Balance Your Shoulder Strength and Build Power

We could all benefit from stronger, healthier shoulders. Typically a guy will try to make his shoulders stronger with overhead press variations, side raises, and the like. While those exercises certainly have their place in any strength program, they often provide little stimulation to the external rotators.

So a guy will train hard and neglect the external rotation movement. Then one day he tears his rotator cuff or experiences a shoulder injury. One of the reasons this can happen is because there was a significant strength imbalance between the internal and external rotators. Few guys need more internal rotation work because they’re already getting so much of it from a plethora of horizontal pressing exercises.

One thing a guy can do to make his shoulders stronger and healthier is train his external rotators. When you think of training the external rotation movement you probably have visions of isolated exercises with red rubber tubing or 5-pound dumbbells.

However, one exercise that has always been part of my athlete’s strength programs is the upright row with external rotation. The benefit of this movement for power athletes is that it also engages the posterior chain since it starts from a high hang position that engages the hips. Plus, it’s about as explosive as an external rotation exercise can be. Those two factors allow you to train with heavier weights: something every power athlete loves.

I’m not a fan of most upright row variations anymore, thanks in large part to the writings of shoulder experts like Eric Cressey. Nevertheless, in terms of shoulder health I like this exercise for two reasons.

First, the movement consists of only a partial upright row so that reduces the risk of impingement. Pulling any higher can place undue stress on the shoulder joint, even if they’re healthy. Second, the exercise smoothly transitions into external rotation and most of us need more strength in those muscles to balance out the shoulder joint.

Also, the upright row with external rotation is an excellent intermediate step before merging into more complex Olympic lift variations such as the hang snatch. And it’s also a great stand-alone muscle builder.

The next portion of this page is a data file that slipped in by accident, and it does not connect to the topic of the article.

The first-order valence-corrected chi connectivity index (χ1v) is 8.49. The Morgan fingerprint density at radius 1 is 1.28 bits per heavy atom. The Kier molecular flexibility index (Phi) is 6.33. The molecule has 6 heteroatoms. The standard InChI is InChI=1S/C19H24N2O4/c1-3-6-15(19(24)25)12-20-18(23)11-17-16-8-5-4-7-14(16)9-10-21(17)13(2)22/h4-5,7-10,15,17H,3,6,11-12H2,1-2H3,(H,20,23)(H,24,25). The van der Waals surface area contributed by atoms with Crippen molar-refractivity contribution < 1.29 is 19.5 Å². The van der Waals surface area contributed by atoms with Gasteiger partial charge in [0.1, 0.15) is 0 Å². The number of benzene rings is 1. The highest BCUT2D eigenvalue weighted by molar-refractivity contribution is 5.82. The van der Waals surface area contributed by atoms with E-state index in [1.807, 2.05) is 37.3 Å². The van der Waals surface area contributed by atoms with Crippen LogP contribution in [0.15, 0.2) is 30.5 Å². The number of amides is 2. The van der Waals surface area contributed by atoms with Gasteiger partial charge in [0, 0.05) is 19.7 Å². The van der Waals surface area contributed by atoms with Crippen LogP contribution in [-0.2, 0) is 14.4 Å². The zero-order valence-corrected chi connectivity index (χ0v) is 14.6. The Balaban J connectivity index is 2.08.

Before we get to the video, I must clarify which type of athletes should perform the upright row with external rotation because it’s not for everyone. Even though it’s great for strengthening the external rotators, it’s not for someone who recently injured his shoulder or had shoulder surgery. In the early stages of physical therapy slower, lighter exercises should be emphasized.

But if you’re a guy who wants to build some muscle and balance out your internal/external rotation strength while engaging the posterior chain, give this exercise a try. Start with 4-5 sets of 6-8 reps twice per week.

Stay Focused,
CW

8 thoughts on “Balance Your Shoulder Strength and Build Power

  1. This is featured quite prominently in BOF, if I’m not mistaken. After seeing the video, I think I was doing it more like a cuban press that whole time. So thanks for the video, it’s much clearer now.

    I’ve been looking for more external rotation/pulling exercises since reading from Cressey and others that for healthy shoulders, a 2:1 or even 3:1 ratio of pulling to pushing is best. I think I’ll put this exercise back in my training.

    Good stuff, Chad! Glad to see you blogging again.

  2. Because of impingement, I had a cortisone shot in my right shoulder in December which has helped a lot. Would you recommend this exercise for me? If not what do you recommend and how long should I wait before trying these?
    BTW, I am in wk 2 of Getting Ready from HIAH.
    Thanks

    CW: Start light and slow. If it doesn’t cause pain, stick with it.

  3. I have an older guy’s shoulder with very littel cartilage. I do cross body snatches with a dumbell keeping the elbow at about 90 degrees. The target is the medial trap and scapular retraction. I also will do the classic Pharoah external roatation without the upright row as part of a continuous rotator regimen. Is this form of row and external rotation a preferred progression?

    CW: Yes, if this exercise doesn’t cause pain, use it.

  4. Chad,
    For those of us with chronic or recurring shoulder issues, what do you recommend for rehab/prehab work to improve shoulder health.
    Thanks!

    CW: That’s a loaded question that I’ll get to in a future post.

  5. great stuff as always Chad. I have a stupid question, does the 1arm pushup help the external rotators at all? specifically i’m asking about the method nick t. teaches them?

    CW: It doesn’t help much.

  6. Is there an exercise that can be performed with a barbell that works the same muscles? (I work out at home and don’t have any dumbells at this time.)

    CW: You can do the same movement with a barbell.

  7. This is exactly what I have been looking for. I separated my AC joint last July doing bench press and it is finally starting to feel back to normal. Thank you

  8. Hey, I know this isn’t directly related to the subject, but I hope you will answer anyway. In your HIAH program, what do you think of substituting chin ups/pull ups and dips from a stationary bar, with the same exercises but from rings? Would It perhaps be better? Thanks a lot, it is a great book

    CW: You bet it’s better. Thanks for the support.

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